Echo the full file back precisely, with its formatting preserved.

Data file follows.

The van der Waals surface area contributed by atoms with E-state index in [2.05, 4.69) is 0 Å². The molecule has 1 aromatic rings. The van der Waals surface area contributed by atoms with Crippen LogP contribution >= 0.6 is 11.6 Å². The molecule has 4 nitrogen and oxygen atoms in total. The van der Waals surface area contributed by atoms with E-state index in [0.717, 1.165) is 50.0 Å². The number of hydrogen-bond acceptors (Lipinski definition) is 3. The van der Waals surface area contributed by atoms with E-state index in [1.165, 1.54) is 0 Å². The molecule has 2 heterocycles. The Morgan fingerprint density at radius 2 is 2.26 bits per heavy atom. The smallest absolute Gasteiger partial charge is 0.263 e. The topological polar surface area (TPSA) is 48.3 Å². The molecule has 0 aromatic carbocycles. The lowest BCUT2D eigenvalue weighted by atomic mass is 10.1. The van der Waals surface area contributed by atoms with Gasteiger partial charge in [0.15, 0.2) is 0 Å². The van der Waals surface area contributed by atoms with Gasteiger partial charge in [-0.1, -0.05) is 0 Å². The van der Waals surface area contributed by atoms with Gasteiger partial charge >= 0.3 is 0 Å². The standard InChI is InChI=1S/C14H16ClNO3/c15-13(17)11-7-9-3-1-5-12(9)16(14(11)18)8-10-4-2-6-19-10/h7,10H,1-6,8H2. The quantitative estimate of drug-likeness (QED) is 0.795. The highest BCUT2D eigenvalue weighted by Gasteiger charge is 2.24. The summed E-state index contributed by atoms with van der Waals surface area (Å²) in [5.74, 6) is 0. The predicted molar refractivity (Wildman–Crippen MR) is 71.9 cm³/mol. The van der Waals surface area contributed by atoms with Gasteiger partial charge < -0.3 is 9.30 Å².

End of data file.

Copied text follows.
The van der Waals surface area contributed by atoms with E-state index in [2.05, 4.69) is 0 Å². The molecule has 1 aromatic rings. The van der Waals surface area contributed by atoms with Crippen LogP contribution >= 0.6 is 11.6 Å². The molecule has 4 nitrogen and oxygen atoms in total. The van der Waals surface area contributed by atoms with E-state index in [0.717, 1.165) is 50.0 Å². The number of hydrogen-bond acceptors (Lipinski definition) is 3. The van der Waals surface area contributed by atoms with E-state index in [1.165, 1.54) is 0 Å². The molecule has 2 heterocycles. The Morgan fingerprint density at radius 2 is 2.26 bits per heavy atom. The smallest absolute Gasteiger partial charge is 0.263 e. The topological polar surface area (TPSA) is 48.3 Å². The molecule has 0 aromatic carbocycles. The lowest BCUT2D eigenvalue weighted by atomic mass is 10.1. The van der Waals surface area contributed by atoms with Gasteiger partial charge in [0.15, 0.2) is 0 Å². The van der Waals surface area contributed by atoms with Gasteiger partial charge in [-0.1, -0.05) is 0 Å². The van der Waals surface area contributed by atoms with Gasteiger partial charge >= 0.3 is 0 Å². The standard InChI is InChI=1S/C14H16ClNO3/c15-13(17)11-7-9-3-1-5-12(9)16(14(11)18)8-10-4-2-6-19-10/h7,10H,1-6,8H2. The quantitative estimate of drug-likeness (QED) is 0.795. The highest BCUT2D eigenvalue weighted by Gasteiger charge is 2.24. The summed E-state index contributed by atoms with van der Waals surface area (Å²) in [5.74, 6) is 0. The predicted molar refractivity (Wildman–Crippen MR) is 71.9 cm³/mol. The van der Waals surface area contributed by atoms with Gasteiger partial charge < -0.3 is 9.30 Å².